And then in 2006, the pitching revolution began to take hold. Steroid testing began in 2004, but this revolution is far bigger than to be explained away by that simple default answer. Pitching is a much easier skill to teach and develop than hitting, a reactionary pursuit with many more variables. As video became cheaper and more ubiquitous (facilitating instruction), and as a generation discovered that velocity can be a learned skill rather than God-given, and as the radar gun began to drive college recruiting and pro scouting, hard-throwing pitchers flooded the amateur and pro market. Pitching, with its repeatable movements and controlled environment, is the perfect endeavor in what has become our culture of specialization.
Even as the rise in velocity contributed to a rise in Tommy John surgeries, the swelling supply of hard throwers permitted all teams to build deep bullpens that allow managers to match up against hitters and to limit how often relievers are exposed. This is the formula that now rules the day: power in short bursts done often by many pitchers.
Another takeaway from the above chart, this time in numerical form: In three decades starting in 1975, only two times did the OBP gap between the highest cluster of innings (usually the middle three) and the seventh-through-ninth cluster exceed .010. But in just the last decade it has happened eight times, including each of the past four years. Here are the three toughest seasons since 1975 for getting on base late in a game: 2014 (.308), '15 (.309) and '13 (.310). See a pattern here?
As you might have guessed, the ninth inning, often left for the team’s most powerful arm to sometimes face the bottom of a lineup, is the most acute form of this offensive wasteland. The ninth inning last season featured the worst OBP (.299), the lowest WHIP (1.203), the highest strikeout-to-walk rate (3.11), the second-lowest batting average (.233, behind 2012) and the third most strikeouts (behind '12 and '14) in recorded history.
Why should we care? Isn’t there drama in seeing a closer strike out three guys with the game on the line in the ninth inning? Sure, especially to the baseball aficionado. The question here is this: Is it bad for the game’s broad appeal that monster bullpens keep the ball out of play, keep runners off base and depress comebacks?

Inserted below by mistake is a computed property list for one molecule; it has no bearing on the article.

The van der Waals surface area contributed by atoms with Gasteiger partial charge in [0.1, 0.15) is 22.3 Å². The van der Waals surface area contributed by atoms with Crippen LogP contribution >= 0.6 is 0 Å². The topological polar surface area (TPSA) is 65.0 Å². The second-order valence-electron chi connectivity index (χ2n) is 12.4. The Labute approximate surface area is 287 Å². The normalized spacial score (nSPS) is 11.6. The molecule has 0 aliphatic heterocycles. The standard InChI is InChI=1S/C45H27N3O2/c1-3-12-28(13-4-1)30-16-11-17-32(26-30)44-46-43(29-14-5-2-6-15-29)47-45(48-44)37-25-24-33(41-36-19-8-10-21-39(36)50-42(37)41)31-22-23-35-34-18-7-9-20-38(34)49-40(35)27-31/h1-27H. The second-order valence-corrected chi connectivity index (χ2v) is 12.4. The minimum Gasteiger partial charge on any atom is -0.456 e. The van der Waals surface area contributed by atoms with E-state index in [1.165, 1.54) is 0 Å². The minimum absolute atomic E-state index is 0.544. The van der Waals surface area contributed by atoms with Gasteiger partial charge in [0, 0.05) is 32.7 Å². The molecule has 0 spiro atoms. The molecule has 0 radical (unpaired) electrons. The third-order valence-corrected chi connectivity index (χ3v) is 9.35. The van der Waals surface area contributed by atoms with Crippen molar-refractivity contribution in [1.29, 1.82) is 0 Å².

Sports are about moments. Games fade, but moments last forever. You remember the home run by Kirk Gibson in 1988, but maybe not the rest of that World Series. Francisco Cabrera is forever a legend in Atlanta. From Bobby Thomson to Alan Ameche to Bobby Orr to Michael Jordan to Kris Jenkins, late offense drives the enduring oral history of team sport.
Five years ago, Bob Costas and I hosted Baseball’s Greatest Games on MLB Network. Game after game chosen for the series was defined by late offense. Tell me the historically great game in which a team jumped to an early lead, and held it as four relief pitchers took care of the last dozen outs; I won’t wait.
Maybe baseball is headed toward an offensive upswing. Home runs jumped last year by the biggest percentage since 1993. Rookies hit more home runs than ever before. Offense surged in August and September. But little of that surge showed up late in games. The team that scores first is winning games at a rate not seen since modern baseball was at its worst. And the ninth inning … well, as you can see below in comparing how games begin and end, you won’t find any of that upswing at crunch time.